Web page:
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Termites can be major agricultural pests, particularly in East Africa and North Asia, in which harvest losses can be acute (3100 percent in harvest reduction in Africa).216 Counterbalancing this is the greatly improved water infiltration where termite tunnels in the soil allow rainwater to soak in deeply, which helps reduce runoff and consequent soil erosion through bioturbation.217 In South America, cultivated plants such as eucalyptus, upland rice and sugarcane can be severely damaged by termite infestations, with strikes on leaves, roots and sterile tissue.
The termite gut has inspired various research efforts targeted at replacing fossil fuels with cleaner, renewable energy resources.219 Termites are efficient bioreactors, effective at producing 2 litres of hydrogen from a single sheet of paper.220 Approximately 200 species of microbes live inside the termite hindgut, releasing the hydrogen which was trapped inside timber and plants they digest.219221 Throughout the action of unidentified enzymes in the termite gut, lignocellulose polymers are broken down into sugars and are transformed into hydrogen.
The development of autonomous robots capable of constructing intricate constructions with no human assistance has been inspired by the intricate mounds that termites build.222 These robots work independently and can move by themselves on a tracked grid, capable of climbing and lifting up bricks. Such robots could possibly be useful for future projects on Mars, or even for building levees to prevent flooding.223.
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Termites utilize sophisticated means to control the temperatures of the mounds. As mentioned above, the shape and orientation of the mounds of the Australian compass termite stabilises their internal temperatures during the day. Since the towers heat up, the solar chimney effect (stack effect) creates an updraft of air within the mound.224 Wind blowing across the tops of the towers enhances the circulation of air throughout the mounds, which also include side vents in their construction.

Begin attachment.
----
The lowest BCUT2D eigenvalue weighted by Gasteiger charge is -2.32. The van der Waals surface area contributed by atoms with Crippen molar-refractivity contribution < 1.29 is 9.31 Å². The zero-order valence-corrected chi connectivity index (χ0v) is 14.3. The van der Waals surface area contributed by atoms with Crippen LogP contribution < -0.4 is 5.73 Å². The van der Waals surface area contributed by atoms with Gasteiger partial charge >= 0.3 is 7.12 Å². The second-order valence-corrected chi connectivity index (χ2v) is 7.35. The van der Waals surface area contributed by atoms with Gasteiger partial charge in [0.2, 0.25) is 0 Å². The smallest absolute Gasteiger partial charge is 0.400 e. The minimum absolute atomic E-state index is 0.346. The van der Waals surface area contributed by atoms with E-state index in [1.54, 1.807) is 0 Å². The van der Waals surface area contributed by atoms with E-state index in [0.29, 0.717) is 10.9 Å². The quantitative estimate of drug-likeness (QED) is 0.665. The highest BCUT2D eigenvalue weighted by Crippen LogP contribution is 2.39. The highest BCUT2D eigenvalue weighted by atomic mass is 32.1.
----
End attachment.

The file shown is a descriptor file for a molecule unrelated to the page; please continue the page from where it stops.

Especially in Africa, the pile effect has become a popular means to realize natural ventilation and passive cooling in modern buildings.224.
The Eastgate Centre is a shopping centre and office block in central Harare, Zimbabwe, whose architect, Mick Pearce, used passive cooling inspired by that used by the regional termites.226 This was the first significant building exploiting termite-inspired cooling techniques to attract international attention. Other these buildings include the Learning Resource Center at the Catholic University of Eastern Africa and the Council House 2 building in Melbourne, Australia.224.
Few zoos hold termites, due to the problem in keeping them captive and to the reluctance of government to allow potential pests. One of those few who do, the Zoo Basel in Switzerland, has two thriving Macrotermes bellicosus populations resulting in an event very rare in captivity: the mass migrations of young flying termites.
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African tribes in several countries have termites as totems, and for this reason tribe members are forbidden to consume the reproductive alates.228 Termites are widely utilized in traditional popular medicine; they are used as treatments for diseases and other conditions like asthma, bronchitis, hoarseness, influenza, sinusitis, tonsillitis and whooping cough.208 In Nigeria, Macrotermes nigeriensis is used for spiritual protection and to cure wounds and ill pregnant his explanation women.
It's unknown if the termite was male or female. If it was a female, the entire body length would be far greater than 25 millimetres when mature.
a b Cranshaw, W. (2013). "11". Bugs Rule! : An Introduction to the World of Insects. Princeton, New Jersey: Princeton University Press. p. 188. ISBN 978-0-691-12495-7.
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Lobeck, A. Kohl (1939). Geomorphology; an Introduction to the Study of Landscapes (1st ed.) . University of California: McGraw Hill Book Company, Incorporated. pp. 431432. ASIN B002P5O9SC.
Cleveland, L.R.; Hall, S.K.; Sanders, E.P.; Collier, J. (1934). "The Wood-Feeding Roach Cryptocercus, its protozoa, and the symbiosis between protozoa and roach". Memoirs of the American Academy of Arts and Sciences. 17 (2): 185382. doi:10.1093/aesa/28.2.216.